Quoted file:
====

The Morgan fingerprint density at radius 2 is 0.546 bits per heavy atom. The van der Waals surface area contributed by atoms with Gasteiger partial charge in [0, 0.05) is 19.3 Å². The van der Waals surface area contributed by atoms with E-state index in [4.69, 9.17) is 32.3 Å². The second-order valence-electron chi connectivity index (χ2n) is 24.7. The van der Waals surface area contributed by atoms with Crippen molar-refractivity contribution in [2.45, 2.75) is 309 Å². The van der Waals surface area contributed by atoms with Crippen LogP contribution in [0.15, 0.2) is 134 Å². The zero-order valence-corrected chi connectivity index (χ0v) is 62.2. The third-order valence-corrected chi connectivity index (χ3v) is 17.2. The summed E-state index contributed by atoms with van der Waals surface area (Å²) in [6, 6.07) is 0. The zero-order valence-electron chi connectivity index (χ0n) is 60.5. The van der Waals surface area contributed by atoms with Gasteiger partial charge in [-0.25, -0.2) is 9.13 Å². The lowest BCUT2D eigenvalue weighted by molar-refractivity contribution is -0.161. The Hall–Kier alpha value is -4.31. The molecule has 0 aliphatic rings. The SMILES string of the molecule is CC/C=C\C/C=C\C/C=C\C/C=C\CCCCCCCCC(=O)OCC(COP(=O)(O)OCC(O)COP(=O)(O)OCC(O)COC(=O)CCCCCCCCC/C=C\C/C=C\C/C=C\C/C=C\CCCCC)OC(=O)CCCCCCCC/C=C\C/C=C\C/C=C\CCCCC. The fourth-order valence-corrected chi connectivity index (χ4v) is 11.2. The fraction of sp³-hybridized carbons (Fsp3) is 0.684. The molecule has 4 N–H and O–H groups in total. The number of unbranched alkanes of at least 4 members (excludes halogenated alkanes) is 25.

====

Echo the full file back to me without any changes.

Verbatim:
The Morgan fingerprint density at radius 2 is 0.546 bits per heavy atom. The van der Waals surface area contributed by atoms with Gasteiger partial charge in [0, 0.05) is 19.3 Å². The van der Waals surface area contributed by atoms with E-state index in [4.69, 9.17) is 32.3 Å². The second-order valence-electron chi connectivity index (χ2n) is 24.7. The van der Waals surface area contributed by atoms with Crippen molar-refractivity contribution in [2.45, 2.75) is 309 Å². The van der Waals surface area contributed by atoms with Crippen LogP contribution in [0.15, 0.2) is 134 Å². The zero-order valence-corrected chi connectivity index (χ0v) is 62.2. The third-order valence-corrected chi connectivity index (χ3v) is 17.2. The summed E-state index contributed by atoms with van der Waals surface area (Å²) in [6, 6.07) is 0. The zero-order valence-electron chi connectivity index (χ0n) is 60.5. The van der Waals surface area contributed by atoms with Gasteiger partial charge in [-0.25, -0.2) is 9.13 Å². The lowest BCUT2D eigenvalue weighted by molar-refractivity contribution is -0.161. The Hall–Kier alpha value is -4.31. The molecule has 0 aliphatic rings. The SMILES string of the molecule is CC/C=C\C/C=C\C/C=C\C/C=C\CCCCCCCCC(=O)OCC(COP(=O)(O)OCC(O)COP(=O)(O)OCC(O)COC(=O)CCCCCCCCC/C=C\C/C=C\C/C=C\C/C=C\CCCCC)OC(=O)CCCCCCCC/C=C\C/C=C\C/C=C\CCCCC. The fourth-order valence-corrected chi connectivity index (χ4v) is 11.2. The fraction of sp³-hybridized carbons (Fsp3) is 0.684. The molecule has 4 N–H and O–H groups in total. The number of unbranched alkanes of at least 4 members (excludes halogenated alkanes) is 25.